The Web is the Warp

Navigate like a wizard

The wizard delves into the warp

I’d like for you to ponder the following question:

What are you subsuming?

It’s… a really important question. Particularly for those of us who are at least curious about how we might (intentionally) (co-)develop as persons and leaders.1

I choose the word ‘subsume’ intentionally.

You’re probably familiar with the notions of ‘an information feed’ and ‘content consumption’. The former refers to the streams of input you partially-intentionally establish to keep you ‘informed’. This includes the news you watch/read/listen to, the sites you routinely visit, and the folks you connect with on social media (along with the biases built into such). James Clear puts it rather succinctly

Your actions are a consequence of your thoughts. Your thoughts are a consequence of what you consume. And in the modern age, what you consume is largely a consequence of how you select and refine your social media feed. Choose better inputs. Get better outputs.

—though perhaps not as astutely as a wizard-philosopher such as yours truly might. To consume something implies its destruction: once something is consumed, it is no longer exists as a separate entity.2

But ideas (notions, ideologies, meanings) however, aren’t ever ‘destroyed’3—they remain within our greater noösphere. Or rather: they grow—like a virus; a meme—the more that we are exposed to them. In this way, it is more accurate to say that we subsume information.

Thus: the information/ideas/notions we subsume literally informs who we are. Or, in other words: ‘who’ we are is very much shaped by what we have subsumed into our character.4

Why am I bringing this to your attention?

Because The Industrial Age is dead,5 and our Information Age6 is at dusk. Now, as we stand alone-together in the growing dark, a new Age emerges.

How we navigate the coming darkness depends very much on the illumination we cultivate. We can no longer afford to play naïve. And I say this because I write at a time in which I find myself once again allured by the pull of social media.

The sirens call to me.

I’ve been lurking on Twitter, again.

Not really contributing much—other than a few retweets. But I have been subsuming information and various flavours of ‘meaningness’. It’s a riot—a torrent of (mis)information. I love it for the very many perspectives it exposes me to (so many open tabs). I loathe it for the way it so effectively snags and magnetises my attention7 and how it attempts to fan the flames of outrage within me.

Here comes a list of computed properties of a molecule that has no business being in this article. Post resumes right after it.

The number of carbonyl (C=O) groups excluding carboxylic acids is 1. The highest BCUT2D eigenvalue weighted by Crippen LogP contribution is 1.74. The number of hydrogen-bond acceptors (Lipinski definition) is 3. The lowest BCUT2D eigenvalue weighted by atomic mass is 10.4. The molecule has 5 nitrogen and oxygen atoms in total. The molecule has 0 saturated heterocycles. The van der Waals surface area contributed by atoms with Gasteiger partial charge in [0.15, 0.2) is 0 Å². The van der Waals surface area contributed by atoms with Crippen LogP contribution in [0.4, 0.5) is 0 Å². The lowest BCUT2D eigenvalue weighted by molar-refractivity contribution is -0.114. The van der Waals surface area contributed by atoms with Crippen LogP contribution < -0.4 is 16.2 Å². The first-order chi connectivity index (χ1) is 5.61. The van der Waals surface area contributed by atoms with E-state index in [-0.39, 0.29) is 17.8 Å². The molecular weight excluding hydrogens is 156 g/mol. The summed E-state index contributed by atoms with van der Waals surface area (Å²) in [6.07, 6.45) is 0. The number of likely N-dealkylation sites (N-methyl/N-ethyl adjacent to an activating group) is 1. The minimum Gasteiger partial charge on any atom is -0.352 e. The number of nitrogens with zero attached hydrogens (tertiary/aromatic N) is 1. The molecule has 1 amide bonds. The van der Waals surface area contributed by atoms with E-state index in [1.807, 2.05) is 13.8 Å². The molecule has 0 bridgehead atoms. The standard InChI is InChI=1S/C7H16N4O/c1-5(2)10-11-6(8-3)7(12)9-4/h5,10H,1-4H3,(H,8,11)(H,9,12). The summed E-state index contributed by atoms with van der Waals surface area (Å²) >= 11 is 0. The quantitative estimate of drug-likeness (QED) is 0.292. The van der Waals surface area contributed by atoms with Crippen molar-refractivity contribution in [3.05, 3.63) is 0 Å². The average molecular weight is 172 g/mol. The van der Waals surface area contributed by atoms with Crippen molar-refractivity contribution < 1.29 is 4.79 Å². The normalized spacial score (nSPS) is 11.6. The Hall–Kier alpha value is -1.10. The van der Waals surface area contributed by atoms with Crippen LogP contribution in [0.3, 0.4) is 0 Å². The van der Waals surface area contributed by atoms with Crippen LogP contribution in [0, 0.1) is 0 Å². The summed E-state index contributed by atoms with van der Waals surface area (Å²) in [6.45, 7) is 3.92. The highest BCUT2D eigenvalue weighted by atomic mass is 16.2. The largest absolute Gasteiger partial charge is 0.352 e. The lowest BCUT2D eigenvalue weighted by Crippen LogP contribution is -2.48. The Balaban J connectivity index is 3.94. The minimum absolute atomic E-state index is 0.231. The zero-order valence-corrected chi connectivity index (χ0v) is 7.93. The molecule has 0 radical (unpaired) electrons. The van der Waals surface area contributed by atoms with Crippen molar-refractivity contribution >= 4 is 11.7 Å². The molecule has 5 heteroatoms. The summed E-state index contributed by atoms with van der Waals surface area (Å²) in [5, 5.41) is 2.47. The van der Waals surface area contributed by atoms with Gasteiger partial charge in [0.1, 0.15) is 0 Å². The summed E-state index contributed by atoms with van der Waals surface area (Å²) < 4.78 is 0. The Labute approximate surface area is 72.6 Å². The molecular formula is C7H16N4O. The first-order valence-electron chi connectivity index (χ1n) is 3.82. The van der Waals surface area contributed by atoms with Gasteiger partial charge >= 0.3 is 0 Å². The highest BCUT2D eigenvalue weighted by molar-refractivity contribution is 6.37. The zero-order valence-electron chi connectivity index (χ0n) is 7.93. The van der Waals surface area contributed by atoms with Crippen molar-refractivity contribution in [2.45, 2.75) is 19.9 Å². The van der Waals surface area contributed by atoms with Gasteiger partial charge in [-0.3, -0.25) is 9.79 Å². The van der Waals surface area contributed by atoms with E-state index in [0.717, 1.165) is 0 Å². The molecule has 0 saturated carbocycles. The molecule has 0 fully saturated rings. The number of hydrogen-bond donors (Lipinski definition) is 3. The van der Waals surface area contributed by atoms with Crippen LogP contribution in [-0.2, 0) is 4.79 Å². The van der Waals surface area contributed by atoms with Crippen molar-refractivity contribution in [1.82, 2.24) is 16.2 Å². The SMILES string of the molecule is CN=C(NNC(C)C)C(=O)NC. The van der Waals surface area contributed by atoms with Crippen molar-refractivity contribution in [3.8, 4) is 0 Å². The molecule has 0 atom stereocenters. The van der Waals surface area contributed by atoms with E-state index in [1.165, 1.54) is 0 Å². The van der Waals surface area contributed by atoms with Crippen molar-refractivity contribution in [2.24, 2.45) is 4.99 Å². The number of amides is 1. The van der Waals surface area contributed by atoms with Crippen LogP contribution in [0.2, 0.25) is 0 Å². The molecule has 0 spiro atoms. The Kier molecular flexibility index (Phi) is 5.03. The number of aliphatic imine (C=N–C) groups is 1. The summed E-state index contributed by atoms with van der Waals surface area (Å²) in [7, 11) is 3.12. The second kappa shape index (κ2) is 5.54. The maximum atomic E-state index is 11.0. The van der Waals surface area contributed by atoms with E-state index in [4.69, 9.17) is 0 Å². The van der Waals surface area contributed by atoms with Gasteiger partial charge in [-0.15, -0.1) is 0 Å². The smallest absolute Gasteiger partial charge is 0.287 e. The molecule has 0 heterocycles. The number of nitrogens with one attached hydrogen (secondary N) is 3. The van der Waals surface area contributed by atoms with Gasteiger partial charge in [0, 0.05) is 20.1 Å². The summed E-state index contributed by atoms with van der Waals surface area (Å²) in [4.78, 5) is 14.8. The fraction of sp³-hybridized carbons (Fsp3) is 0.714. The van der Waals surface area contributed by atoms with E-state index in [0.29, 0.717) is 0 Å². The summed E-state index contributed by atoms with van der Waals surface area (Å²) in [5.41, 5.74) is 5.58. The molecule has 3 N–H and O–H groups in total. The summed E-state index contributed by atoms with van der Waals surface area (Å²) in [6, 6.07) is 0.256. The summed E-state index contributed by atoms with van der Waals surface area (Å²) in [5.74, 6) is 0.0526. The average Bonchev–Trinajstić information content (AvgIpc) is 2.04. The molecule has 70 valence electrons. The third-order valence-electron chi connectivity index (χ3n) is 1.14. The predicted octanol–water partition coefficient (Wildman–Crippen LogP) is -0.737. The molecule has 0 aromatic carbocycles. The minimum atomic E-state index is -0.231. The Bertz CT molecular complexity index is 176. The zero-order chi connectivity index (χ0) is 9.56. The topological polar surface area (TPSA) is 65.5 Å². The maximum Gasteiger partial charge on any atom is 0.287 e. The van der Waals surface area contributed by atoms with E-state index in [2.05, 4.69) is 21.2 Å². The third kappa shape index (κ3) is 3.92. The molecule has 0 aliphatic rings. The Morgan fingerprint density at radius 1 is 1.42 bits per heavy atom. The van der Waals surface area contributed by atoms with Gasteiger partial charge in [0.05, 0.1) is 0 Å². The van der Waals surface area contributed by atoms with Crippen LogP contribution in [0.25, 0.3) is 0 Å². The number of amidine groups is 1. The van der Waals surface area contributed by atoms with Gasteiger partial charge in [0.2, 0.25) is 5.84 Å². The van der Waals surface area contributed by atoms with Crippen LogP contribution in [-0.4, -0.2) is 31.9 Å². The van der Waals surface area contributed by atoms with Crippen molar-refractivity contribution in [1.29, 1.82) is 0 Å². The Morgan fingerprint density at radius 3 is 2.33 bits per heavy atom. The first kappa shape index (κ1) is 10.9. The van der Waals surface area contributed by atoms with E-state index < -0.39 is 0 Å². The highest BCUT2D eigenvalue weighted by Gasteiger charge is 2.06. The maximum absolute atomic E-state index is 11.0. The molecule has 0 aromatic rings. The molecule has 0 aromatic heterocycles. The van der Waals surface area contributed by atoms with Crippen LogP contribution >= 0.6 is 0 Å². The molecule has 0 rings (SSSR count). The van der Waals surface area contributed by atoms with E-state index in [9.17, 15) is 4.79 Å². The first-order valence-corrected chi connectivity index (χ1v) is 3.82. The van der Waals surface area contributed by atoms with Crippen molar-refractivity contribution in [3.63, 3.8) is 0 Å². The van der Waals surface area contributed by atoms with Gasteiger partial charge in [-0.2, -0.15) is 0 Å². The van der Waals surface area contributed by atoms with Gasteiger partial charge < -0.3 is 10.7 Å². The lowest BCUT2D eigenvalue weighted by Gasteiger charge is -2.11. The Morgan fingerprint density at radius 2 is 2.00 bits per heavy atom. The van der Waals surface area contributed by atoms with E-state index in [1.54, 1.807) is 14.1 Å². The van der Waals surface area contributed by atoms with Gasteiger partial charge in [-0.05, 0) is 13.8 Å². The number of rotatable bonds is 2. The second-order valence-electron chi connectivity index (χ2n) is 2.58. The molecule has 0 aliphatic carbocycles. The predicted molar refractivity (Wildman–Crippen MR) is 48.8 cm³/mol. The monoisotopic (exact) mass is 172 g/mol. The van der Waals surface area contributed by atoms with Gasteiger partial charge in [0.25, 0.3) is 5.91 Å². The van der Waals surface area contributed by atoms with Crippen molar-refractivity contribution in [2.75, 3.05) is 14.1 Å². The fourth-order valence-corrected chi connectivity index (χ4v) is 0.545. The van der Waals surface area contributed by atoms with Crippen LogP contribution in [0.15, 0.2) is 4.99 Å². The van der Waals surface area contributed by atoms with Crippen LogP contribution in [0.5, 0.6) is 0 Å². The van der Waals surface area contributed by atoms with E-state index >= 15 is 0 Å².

Outrage is, of course, one of the cheapest and easiest ways to cultivate continued engagement on the platform. We become invested in such—unless we can somehow maintain a sardonic distance. Or to just not use the cursed things at all. And yet: what does that leave us with?

It leaves us with books, long-form, slow media and real-life learning experiences.

These are like organic whole-foods for the mind. The nourishing, slow cooked meals—where only the highest quality ingredients are used. And, oh: the care that goes into the making. No artificial colours or flavours here. No sugar-high rushes to have you come crashing down and addicted. Just the alchemy of quality, time and care—with an attention to detail and nuance.

A total mismatch for today’s hyperconnected adherents to the cult of productivity; but something worth rekindling nonetheless.

The question is: how do we find such worthy meals amidst the junk food of our information feed?

Because social media—as a concept—isn’t bad. It’s just that their current forms (and the form of the internet at large) isn’t in the best shape right now. Jaron Lanier—author of Ten Arguments for Deleting Your Social Media Accounts Right Now—likens it to lead-based paint. We didn’t stop making or using paint—we just found ways of making and using paint that was less harmful.

It may take some time for less harmful forms of social media to emerge (though there are glimmers of hope, as you’ll see below). In the meantime, it requires that we become more savvy navigators of the internet. For reasons of brevity and amusement, I present the following thoughts to you as a ‘list of three tips’.

How to Navigate The Internet like a Wizard

I share this with you in the hopes that the leaders of tomorrow might be more curious, empathetic, worldly, considered and kind—virtues that do not come from the blind subsumption of content.

1. See yourself as a Scout

Whilst all your colleagues subsume information via ad-sponsored mainstream media (what with all its turbidity and faecal contamination)—you are smart enough to look for the sources of insight. The wellsprings of fresher and less contaminated thought.

But to find such means you need to enter the Big Wide World—away from the safety of your Dark Forest.

And so thus: you must tread quietly. You must resist the temptations to get drawn into argument, to add fuel to the many raging fires; to get swept in.8

Lightly, deftly—you lurk.

And sometimes: you find and discover new treasure troves of knowledge. Serendipitous reads that exist from outside your immediate filter bubble (thanks to your cultivation of connections beyond your immediate tribe). These, you pocket, for you know that the more disparate and diverse your sources of insight—the more perspectives you are able to assimilate and subsume9—the wiser you grow, and the better equipped you are to navigate these turbulent times.

Return to base. Receive +2 curiosity and +1 empathy.

2. Treat The Internet as The Warp

In the canon and lore of the various science fiction multiverses (and heck: perhaps our own), ‘hyperspace’ exists to explain “that unimagineable region that was neither space nor time, matter nor energy, something nor nothing, one could traverse the length of the Galaxy in the interval between two neighbouring instants of time”* (to quote Isaac Asimov). One particular flavour of hyperspace takes the form of The Immaterium, or: The Warp.

Without getting too embroiled in established fictions, I suggest it is useful to think of the internet as The Warp. A means of accessing a dark world of truth and lies. Access to a kind of ‘magic’ that brings its own dangers and distortions. Knowledge is power, of course. But daemons dwell in this domain.

Thus you need to keep your wits about you,10 and ensure you have your wards in place.11 The ideas you encounter here haven’t necessarily been cleansed and sanctified via peer review. They’re rough, raw and riddled with bias.